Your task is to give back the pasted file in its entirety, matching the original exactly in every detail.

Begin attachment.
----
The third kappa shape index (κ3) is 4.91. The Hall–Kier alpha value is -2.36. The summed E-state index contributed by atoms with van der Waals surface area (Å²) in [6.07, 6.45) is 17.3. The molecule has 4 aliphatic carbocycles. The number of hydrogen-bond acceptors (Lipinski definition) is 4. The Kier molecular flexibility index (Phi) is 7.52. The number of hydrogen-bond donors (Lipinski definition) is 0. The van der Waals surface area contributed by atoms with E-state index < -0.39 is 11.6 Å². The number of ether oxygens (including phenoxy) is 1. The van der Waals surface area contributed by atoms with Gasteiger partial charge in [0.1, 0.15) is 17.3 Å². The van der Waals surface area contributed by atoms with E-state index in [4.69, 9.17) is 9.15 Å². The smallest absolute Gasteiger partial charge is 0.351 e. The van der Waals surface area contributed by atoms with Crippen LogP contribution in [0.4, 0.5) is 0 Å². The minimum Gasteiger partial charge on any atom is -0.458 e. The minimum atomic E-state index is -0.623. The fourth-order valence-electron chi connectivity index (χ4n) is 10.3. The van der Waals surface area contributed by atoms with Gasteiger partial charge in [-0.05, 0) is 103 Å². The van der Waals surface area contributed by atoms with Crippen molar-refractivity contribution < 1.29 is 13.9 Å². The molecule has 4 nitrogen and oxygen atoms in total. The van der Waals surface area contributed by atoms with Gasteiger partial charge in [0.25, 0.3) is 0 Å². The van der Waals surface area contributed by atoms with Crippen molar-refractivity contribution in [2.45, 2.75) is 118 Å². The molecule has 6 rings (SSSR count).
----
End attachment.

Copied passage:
The third kappa shape index (κ3) is 4.91. The Hall–Kier alpha value is -2.36. The summed E-state index contributed by atoms with van der Waals surface area (Å²) in [6.07, 6.45) is 17.3. The molecule has 4 aliphatic carbocycles. The number of hydrogen-bond acceptors (Lipinski definition) is 4. The Kier molecular flexibility index (Phi) is 7.52. The number of hydrogen-bond donors (Lipinski definition) is 0. The van der Waals surface area contributed by atoms with E-state index < -0.39 is 11.6 Å². The number of ether oxygens (including phenoxy) is 1. The van der Waals surface area contributed by atoms with Gasteiger partial charge in [0.1, 0.15) is 17.3 Å². The van der Waals surface area contributed by atoms with E-state index in [4.69, 9.17) is 9.15 Å². The smallest absolute Gasteiger partial charge is 0.351 e. The van der Waals surface area contributed by atoms with Crippen LogP contribution in [0.4, 0.5) is 0 Å². The minimum Gasteiger partial charge on any atom is -0.458 e. The minimum atomic E-state index is -0.623. The fourth-order valence-electron chi connectivity index (χ4n) is 10.3. The van der Waals surface area contributed by atoms with Gasteiger partial charge in [-0.05, 0) is 103 Å². The van der Waals surface area contributed by atoms with Crippen molar-refractivity contribution < 1.29 is 13.9 Å². The molecule has 4 nitrogen and oxygen atoms in total. The van der Waals surface area contributed by atoms with Gasteiger partial charge in [0.25, 0.3) is 0 Å². The van der Waals surface area contributed by atoms with Crippen molar-refractivity contribution in [2.45, 2.75) is 118 Å². The molecule has 6 rings (SSSR count).